/Marc Brooker

The Builder’s Guide To Better Mousetraps tl;dr: “I tend to be biased towards innovation. Towards building. I think most advice for technical leaders over-emphasizes the short-term risks of innovating too much, and under-emphasizes the long-term risks of innovating too little. However, both sides have good points, and we owe it to ourselves and our businesses to think carefully about the decision. Because of my bias, I force myself to deeply question my motivations when making decisions like this,” such as (1) What could I be doing instead? (2) Do I want to own this? (3) Am I solving a simpler problem?

featured in #498

Better Benchmarks Through Graphs tl;dr: “I believe that one of the things that’s holding back databases as an engineering discipline is a lack of good benchmarks, especially ones available at the design stage. The gold standard is designing for and benchmarking against real application workloads, but there are some significant challenges achieving this ideal.” Marc discusses an approach to develop benchmarks that shine light on a database’s design decisions.

featured in #493

How Do You Spend Your Time? tl;dr: “You thought you were productive, and getting a lot done, but they weren’t the things you, or your manager, thought were most valuable for your project and team. You’re busy, you’re productive, but it doesn’t feel right. It’s a problem I’ve faced before, which I think I’ve mostly solved for myself. Here’s some thoughts on what worked for me.”

featured in #492

Optimism vs Pessimism In Distributed Systems tl;dr: Marc discusses the balance between optimistic and pessimistic assumptions. Optimistic assumptions, which anticipate successful outcomes without immediate coordination, contrast with pessimistic ones that proactively coordinate to prevent potential conflicts. The author exemplifies these concepts through distributed caches, Optimistic Concurrency Control, and leases. By identifying and categorizing these assumptions, developers can better understand and optimize system behavior.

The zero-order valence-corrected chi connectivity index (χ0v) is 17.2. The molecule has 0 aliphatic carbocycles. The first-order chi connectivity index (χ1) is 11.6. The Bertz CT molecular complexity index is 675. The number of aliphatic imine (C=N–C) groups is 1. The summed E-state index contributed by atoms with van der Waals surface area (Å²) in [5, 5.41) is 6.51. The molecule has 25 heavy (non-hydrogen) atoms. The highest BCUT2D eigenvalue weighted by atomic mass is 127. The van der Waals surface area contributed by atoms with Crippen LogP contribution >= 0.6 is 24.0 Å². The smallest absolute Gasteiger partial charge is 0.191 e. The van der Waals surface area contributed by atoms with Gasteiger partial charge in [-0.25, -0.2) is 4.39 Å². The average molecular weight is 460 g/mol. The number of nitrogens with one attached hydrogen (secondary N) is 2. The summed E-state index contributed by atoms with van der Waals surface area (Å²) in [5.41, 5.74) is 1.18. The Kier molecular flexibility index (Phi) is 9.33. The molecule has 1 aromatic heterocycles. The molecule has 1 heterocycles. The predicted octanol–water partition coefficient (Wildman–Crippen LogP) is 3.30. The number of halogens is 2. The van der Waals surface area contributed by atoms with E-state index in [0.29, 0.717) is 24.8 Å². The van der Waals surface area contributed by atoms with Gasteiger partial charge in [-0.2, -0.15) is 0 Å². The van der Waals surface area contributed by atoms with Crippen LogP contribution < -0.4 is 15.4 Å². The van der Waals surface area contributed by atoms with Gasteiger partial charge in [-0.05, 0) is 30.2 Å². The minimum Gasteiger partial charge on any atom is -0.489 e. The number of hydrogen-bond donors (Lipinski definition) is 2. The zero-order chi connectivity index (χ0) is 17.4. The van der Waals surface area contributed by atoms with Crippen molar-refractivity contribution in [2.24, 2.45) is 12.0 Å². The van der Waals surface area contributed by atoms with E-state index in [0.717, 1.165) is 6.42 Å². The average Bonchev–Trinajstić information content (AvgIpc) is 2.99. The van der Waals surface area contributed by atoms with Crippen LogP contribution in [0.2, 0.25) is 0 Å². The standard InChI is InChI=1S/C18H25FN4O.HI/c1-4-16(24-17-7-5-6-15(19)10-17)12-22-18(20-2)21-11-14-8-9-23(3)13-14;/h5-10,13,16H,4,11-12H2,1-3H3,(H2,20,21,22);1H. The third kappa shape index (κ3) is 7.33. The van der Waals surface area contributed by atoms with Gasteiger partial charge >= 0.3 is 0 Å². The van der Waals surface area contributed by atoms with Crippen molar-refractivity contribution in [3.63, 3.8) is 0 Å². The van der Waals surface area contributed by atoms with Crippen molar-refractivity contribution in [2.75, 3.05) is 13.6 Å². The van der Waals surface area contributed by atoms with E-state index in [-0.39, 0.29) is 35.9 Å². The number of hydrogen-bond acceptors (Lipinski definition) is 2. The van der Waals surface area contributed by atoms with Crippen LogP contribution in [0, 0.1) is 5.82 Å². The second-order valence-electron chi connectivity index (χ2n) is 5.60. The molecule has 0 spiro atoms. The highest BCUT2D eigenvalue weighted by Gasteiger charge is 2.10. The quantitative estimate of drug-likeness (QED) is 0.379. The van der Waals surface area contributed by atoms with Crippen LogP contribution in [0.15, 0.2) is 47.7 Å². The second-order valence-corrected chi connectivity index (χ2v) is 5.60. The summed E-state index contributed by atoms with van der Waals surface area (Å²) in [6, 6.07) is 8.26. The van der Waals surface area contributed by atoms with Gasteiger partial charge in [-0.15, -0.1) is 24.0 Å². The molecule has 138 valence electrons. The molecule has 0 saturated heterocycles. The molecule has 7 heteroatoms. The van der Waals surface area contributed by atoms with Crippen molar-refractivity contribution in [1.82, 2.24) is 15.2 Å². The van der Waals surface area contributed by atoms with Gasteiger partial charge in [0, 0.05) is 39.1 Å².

featured in #459

Exponential Value At Linear Cost tl;dr: “Binary search is kind a of a magical thing. With each additional search step, the size of the haystack we can search doubles. In other words, the value of a search is exponential in the amount of effort. That's a great deal. There are a few similar deals like that in computing, but not many. How often, in life, do you get exponential value at linear cost? Here's another important one: redundancy,” which Marc discusses here.

featured in #453

Invariants: A Better Debugger? tl;dr: Marc emphasizes the use of invariants, conditions that must hold true during or after code execution, as a powerful debugging tool. Through examples, the author illustrates how developers can use invariants to reason about complex algorithms and distributed systems. Invariants offer a deterministic, repeatable way to understand and ensure correctness, making them a valuable alternative to traditional debuggers.

featured in #437

Atomic Commitment: The Unscalability Protocol tl;dr: Marc describes the classic CS problem Atomic Commitment. "The classic solution to this classic problem is Two-phase commit, maybe the most famous of all distributed protocols. There's a lot we could say about atomic commitment, or even just about two-phase commit. In this post, I'm going to focus on just one aspect: Atomic Commitment has weird scaling behavior."

featured in #360

Software Deployment, Speed, and Safety tl;dr: Deployment is a contentious issue. Some folks will believe that “teams have to be able to deploy from commit to global production in minutes” and “others will point out that their industry has multi-year product cycles.” Marc highlights the trade-offs, provides his perspective and his advice navigating the tension between speed and safety. 

featured in #289

Caches, Modes, And Unstable Systems tl;dr: "Good caches have feedback loops. Like back pressure, and limited concurrency. Bad caches are typically open-loop. This starts to give us a hint about how we may use caches safely, and points to some of the safe patterns for distributed systems caching."

featured in #250

Latency Sneaks Up On You tl;dr: "High-percentile latency is a bad way to measure efficiency, but a good (leading) indicator of pending overload. If you must use latency to measure efficiency, use mean (average) latency."

featured in #248